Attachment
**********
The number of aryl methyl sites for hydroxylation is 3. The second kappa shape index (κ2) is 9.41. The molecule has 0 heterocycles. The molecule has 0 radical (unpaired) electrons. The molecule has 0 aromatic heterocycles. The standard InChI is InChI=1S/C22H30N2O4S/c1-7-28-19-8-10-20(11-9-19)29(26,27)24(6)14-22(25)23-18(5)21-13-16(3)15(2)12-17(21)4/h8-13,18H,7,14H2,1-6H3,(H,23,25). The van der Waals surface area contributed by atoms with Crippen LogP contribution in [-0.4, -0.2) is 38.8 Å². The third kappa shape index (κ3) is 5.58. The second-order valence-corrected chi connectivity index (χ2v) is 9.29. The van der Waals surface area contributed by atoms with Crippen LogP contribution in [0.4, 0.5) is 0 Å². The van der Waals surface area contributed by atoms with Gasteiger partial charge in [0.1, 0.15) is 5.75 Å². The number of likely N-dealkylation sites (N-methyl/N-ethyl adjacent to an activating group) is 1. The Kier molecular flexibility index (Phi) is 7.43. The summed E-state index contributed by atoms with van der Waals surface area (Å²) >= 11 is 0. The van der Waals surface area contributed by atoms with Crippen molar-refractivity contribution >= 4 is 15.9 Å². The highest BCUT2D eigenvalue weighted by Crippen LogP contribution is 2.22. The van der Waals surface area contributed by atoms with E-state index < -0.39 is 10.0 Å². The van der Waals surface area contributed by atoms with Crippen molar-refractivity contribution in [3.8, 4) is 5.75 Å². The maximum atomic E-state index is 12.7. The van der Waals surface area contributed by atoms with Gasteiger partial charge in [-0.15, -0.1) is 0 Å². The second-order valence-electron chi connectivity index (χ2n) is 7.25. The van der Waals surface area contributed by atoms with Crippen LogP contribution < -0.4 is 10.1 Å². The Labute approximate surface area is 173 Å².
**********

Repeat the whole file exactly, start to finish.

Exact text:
The number of aryl methyl sites for hydroxylation is 3. The second kappa shape index (κ2) is 9.41. The molecule has 0 heterocycles. The molecule has 0 radical (unpaired) electrons. The molecule has 0 aromatic heterocycles. The standard InChI is InChI=1S/C22H30N2O4S/c1-7-28-19-8-10-20(11-9-19)29(26,27)24(6)14-22(25)23-18(5)21-13-16(3)15(2)12-17(21)4/h8-13,18H,7,14H2,1-6H3,(H,23,25). The van der Waals surface area contributed by atoms with Crippen LogP contribution in [-0.4, -0.2) is 38.8 Å². The third kappa shape index (κ3) is 5.58. The second-order valence-corrected chi connectivity index (χ2v) is 9.29. The van der Waals surface area contributed by atoms with Crippen LogP contribution in [0.4, 0.5) is 0 Å². The van der Waals surface area contributed by atoms with Gasteiger partial charge in [0.1, 0.15) is 5.75 Å². The number of likely N-dealkylation sites (N-methyl/N-ethyl adjacent to an activating group) is 1. The Kier molecular flexibility index (Phi) is 7.43. The summed E-state index contributed by atoms with van der Waals surface area (Å²) >= 11 is 0. The van der Waals surface area contributed by atoms with Crippen molar-refractivity contribution >= 4 is 15.9 Å². The highest BCUT2D eigenvalue weighted by Crippen LogP contribution is 2.22. The van der Waals surface area contributed by atoms with E-state index < -0.39 is 10.0 Å². The van der Waals surface area contributed by atoms with Crippen molar-refractivity contribution in [3.8, 4) is 5.75 Å². The maximum atomic E-state index is 12.7. The van der Waals surface area contributed by atoms with Gasteiger partial charge in [-0.15, -0.1) is 0 Å². The second-order valence-electron chi connectivity index (χ2n) is 7.25. The van der Waals surface area contributed by atoms with Crippen LogP contribution < -0.4 is 10.1 Å². The Labute approximate surface area is 173 Å².